Friday 23 February 2024

Boundaries of coaching

One of the questions that often arises for coaches, and in my supervision of coaches, is around the boundaries between coaching, counselling and psychotherapy. It is an important issue, as coaches should not stray into areas where they do not have the right training and skills. 

It was brought to my attention (yet again) when a friend asked if it were normal for a coach to suggest to a client that their problems might, perhaps spring from childhood, and then to ask (with no hint of this from the client) if the client had been abused as a child. My immediate response was that is not normal. That seems to me to be overstepping the boundary quite significantly, with the coach venturing into territory that he or she is not competent (probably) and certainly not contracted to address.

But it is surprisingly hard to define quite where the boundary sits. Is it about the subject matter (eg work, not personal life?). But what about when personal life impacts on work performance?  Is it about techniques and processes used? But many coaches use techniques derived from counselling or therapeutic sources, form Roger's Non-Directive Counselling approaches, to Gestalt, and many others.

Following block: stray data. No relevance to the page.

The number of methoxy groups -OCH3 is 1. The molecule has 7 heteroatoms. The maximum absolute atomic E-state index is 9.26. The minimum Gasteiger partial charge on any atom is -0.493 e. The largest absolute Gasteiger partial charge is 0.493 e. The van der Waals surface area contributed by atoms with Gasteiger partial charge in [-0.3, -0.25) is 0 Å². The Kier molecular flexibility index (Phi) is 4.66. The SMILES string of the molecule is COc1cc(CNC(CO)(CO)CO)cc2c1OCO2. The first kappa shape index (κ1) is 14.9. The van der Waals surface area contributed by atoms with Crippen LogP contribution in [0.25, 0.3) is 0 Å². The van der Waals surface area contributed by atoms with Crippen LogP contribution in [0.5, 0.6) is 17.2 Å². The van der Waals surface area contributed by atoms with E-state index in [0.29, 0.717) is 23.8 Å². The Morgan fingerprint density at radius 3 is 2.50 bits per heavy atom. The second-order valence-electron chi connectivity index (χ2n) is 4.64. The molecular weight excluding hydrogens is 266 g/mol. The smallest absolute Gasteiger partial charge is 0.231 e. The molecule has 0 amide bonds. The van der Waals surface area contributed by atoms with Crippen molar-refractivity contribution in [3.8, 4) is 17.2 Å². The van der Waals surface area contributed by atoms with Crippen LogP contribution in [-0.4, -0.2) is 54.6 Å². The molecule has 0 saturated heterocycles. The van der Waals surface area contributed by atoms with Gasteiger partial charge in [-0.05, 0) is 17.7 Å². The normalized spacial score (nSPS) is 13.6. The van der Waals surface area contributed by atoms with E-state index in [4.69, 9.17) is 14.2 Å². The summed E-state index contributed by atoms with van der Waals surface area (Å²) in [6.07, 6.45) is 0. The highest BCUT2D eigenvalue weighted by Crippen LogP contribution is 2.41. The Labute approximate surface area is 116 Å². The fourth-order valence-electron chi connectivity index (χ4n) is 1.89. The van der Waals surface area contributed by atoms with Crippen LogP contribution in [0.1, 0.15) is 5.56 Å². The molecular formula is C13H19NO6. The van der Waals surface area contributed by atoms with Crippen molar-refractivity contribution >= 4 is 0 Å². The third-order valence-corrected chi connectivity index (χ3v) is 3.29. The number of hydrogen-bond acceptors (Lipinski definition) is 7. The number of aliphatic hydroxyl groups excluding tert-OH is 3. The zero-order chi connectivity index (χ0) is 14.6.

Is it then about the context and purpose of the conversation? Coaching is about work improvement, not resolving life traumas? I think that is true, but not in itself enough of a boundary marker.

So I my current thinking (and I would welcome others' views on this) is that our sense of when we are up against the boundary of coaching needs to be informed by a number of considerations, as summarised in this handy grid. Such issues should be discussed at the initial contracting meeting, so that clients are reasonably clear about them.  And coaches should be very careful about borrowing tools and approaches from therapy or counselling, and in using any such approaches in ways that don't delve into the unconscious, childhood, or trauma.

But as ever this post is my thinking aloud as I develop my thinking, not my final position: I would be very interested in others' views on this.

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